The disturbing part of the research data reveals the attitude of some members of Indian society who identify language medium with the worth of students and people in general. Such observations next to those on generational gap in Hindi used in textbooks, where the Hindi of more recent textbooks is described as more difficult and unintelligible by teachers, make one wonder at the size of possible language gap between Hindi and English medium students and their communicative proficiency in Hindi. It is easy to imagine that at some point in future in Varanasi, if the trend continues, there will be, on one side, English educated speakers of Hindi with limited knowledge of spoken Hindi and on the other side, Hindi educated speakers of Hindi with a very different version of both spoken and written variety of Hindi. If the language boundary continues to be mark of social and work divisions, the result will be two foreign nations living next to each other and needing translators in everyday life. That is where the questions such as why the language policy in education is not more regulated and who benefits and how from irregularities in implementation of trilingual formula arises. Or should the difference in de facto and de iure politics be just scrapped away as the will of people or the will of market?
Sanskritic civilization: English and Hindi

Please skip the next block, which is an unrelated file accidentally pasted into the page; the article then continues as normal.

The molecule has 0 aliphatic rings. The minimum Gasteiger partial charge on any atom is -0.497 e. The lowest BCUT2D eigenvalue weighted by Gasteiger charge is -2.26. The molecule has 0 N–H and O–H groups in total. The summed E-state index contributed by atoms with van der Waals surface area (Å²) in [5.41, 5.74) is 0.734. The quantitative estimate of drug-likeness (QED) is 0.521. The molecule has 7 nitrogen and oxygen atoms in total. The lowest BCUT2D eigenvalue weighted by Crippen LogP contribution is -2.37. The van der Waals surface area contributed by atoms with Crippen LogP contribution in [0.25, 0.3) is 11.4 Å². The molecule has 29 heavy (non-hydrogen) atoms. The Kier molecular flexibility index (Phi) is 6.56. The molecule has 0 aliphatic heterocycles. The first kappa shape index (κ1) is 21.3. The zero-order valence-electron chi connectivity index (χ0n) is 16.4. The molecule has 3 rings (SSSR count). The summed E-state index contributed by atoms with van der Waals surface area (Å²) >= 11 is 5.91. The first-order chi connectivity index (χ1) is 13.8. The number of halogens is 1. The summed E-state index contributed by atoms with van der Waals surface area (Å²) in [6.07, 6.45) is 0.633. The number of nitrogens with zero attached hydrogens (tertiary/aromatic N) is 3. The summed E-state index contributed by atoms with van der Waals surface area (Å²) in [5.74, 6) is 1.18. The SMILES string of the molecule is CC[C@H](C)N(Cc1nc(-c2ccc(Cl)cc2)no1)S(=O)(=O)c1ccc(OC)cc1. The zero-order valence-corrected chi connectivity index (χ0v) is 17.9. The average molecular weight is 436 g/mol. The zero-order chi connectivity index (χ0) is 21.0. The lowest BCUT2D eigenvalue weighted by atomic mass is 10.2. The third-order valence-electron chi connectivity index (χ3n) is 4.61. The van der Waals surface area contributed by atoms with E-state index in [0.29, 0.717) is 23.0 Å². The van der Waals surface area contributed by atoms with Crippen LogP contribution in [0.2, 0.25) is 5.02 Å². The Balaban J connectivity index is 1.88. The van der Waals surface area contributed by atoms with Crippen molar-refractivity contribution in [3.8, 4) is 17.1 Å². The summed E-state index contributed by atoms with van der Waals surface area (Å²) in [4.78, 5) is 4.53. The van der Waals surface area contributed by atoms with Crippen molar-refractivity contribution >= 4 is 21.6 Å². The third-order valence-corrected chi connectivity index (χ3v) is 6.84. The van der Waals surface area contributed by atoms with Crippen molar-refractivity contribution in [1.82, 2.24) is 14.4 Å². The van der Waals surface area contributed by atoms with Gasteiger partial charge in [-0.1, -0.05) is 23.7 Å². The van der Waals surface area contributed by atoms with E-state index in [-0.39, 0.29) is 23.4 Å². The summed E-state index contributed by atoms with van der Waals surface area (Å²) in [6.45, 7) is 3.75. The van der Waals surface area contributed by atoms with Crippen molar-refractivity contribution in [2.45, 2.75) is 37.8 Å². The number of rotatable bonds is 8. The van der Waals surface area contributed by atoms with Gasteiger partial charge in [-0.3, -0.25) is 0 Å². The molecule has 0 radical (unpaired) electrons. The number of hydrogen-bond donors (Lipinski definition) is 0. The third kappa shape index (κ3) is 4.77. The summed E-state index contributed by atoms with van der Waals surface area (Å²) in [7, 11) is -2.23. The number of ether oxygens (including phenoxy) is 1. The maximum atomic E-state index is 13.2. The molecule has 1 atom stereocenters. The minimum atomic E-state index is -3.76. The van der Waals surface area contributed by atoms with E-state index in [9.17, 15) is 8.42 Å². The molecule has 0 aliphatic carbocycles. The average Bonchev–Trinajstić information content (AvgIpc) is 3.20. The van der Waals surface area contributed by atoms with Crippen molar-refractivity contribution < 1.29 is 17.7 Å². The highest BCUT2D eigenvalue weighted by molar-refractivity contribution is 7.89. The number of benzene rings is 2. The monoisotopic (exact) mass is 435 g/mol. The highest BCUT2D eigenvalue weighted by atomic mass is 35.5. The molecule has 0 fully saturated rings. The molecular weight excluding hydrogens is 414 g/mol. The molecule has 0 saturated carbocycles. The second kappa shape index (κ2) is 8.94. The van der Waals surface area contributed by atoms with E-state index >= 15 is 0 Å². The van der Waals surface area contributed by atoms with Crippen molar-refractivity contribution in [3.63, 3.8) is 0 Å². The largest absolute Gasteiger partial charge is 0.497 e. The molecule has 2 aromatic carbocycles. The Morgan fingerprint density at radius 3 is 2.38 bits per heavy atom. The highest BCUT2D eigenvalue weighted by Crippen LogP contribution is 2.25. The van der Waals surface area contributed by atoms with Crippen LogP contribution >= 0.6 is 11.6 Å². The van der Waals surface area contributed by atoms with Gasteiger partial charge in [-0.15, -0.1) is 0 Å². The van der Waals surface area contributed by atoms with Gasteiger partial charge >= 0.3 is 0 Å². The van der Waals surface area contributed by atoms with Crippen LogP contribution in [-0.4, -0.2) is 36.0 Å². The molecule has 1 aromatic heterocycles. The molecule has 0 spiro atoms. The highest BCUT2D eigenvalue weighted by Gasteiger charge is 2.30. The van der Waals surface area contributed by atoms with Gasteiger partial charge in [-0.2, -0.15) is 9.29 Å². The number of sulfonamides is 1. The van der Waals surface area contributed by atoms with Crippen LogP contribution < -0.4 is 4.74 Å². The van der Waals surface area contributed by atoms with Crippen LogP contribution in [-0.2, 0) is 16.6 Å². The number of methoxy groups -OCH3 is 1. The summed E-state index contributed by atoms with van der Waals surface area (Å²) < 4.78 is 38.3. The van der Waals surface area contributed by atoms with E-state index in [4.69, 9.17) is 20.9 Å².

Reading the book, it becomes clear once more, that the economic changes brought around by multinational companies have thoroughly influenced the employment landscape as well as language landscape. Such change is perceivable in the alternative reception of Indian English as such. Whereas in the 80s it was ridiculed by many as a language Indians ‘believed it was English’. After 2000 it has become a variety which wishes to have a status similar to American or British English. With such course of change one cannot but contemplate the proposal by Zdravka Matišić (Indijski standardni jezici s posebnim obzirom na hindski (Indian standard languages with special focus on Hindi), PhD diss., unpublished, 1982; Sanskrt i indijska civilizacija (Sanskrit and Indian civilization), 1984) and Sheldon Pollock (The language of the gods in the world of men: Sanskrit, culture, and power in premodern India, 2006) of Sanskritic civilization and Sanskrit culture, respectively and its relation with language situation in India today. If Sanskrit and its position in earlier centuries were signs of the dominance ensured by its propagators, a dominance that stretched also to the perception of other languages in the society, then English and its position and perception today are surely a sign of the dominance by a particular class in the contemporary Indian society. If Hindi is indeed the language that doesn’t offer more possibilities than English to India, and LaDousa’s study, seems to say just that, Matišić (1984) is probably right to claim English as the heir of Sanskritic civilization and not Hindi. Studies in other areas, such as Peter Friedlander’s (The Hindi Newspaper Revolution: Teaching Reading of Print and Online News Media, 2009) or Sevanti Ninan’s (Headlines from the Heartland. Reinventing the Hindi Public Sphere, 2007) on the language in newspapers, or Rashmi Sadana’s (English Heart, Hindi Heartland: The Political Life of Literature in India, 2012) in the literature sphere, complement and confirm the results of LaDousa’s study. One is then not surprised to hear people speak of English as India’s national language although the Indian Constitution refrains from such definition for any language spoken in India. Francesca Orsini (The Hindi public sphere 1920-1940. Language and Literature in the Age of Nationalism, 2002) had hinted at Hindi’s lower position in comparison to English in her analysis of language issues in the public sphere in the first half of 20th century, but her idea of Hindi being a path toward higher social position in the blue-collar market for people of lower social status and income, is threatened by the uneducated interviewees in LaDousa’s study who know the importance of English and who are, moreover, interested in procuring English for their children. Now the question is who and where are those who perceive Hindi as an important vehicle for economic and social progress.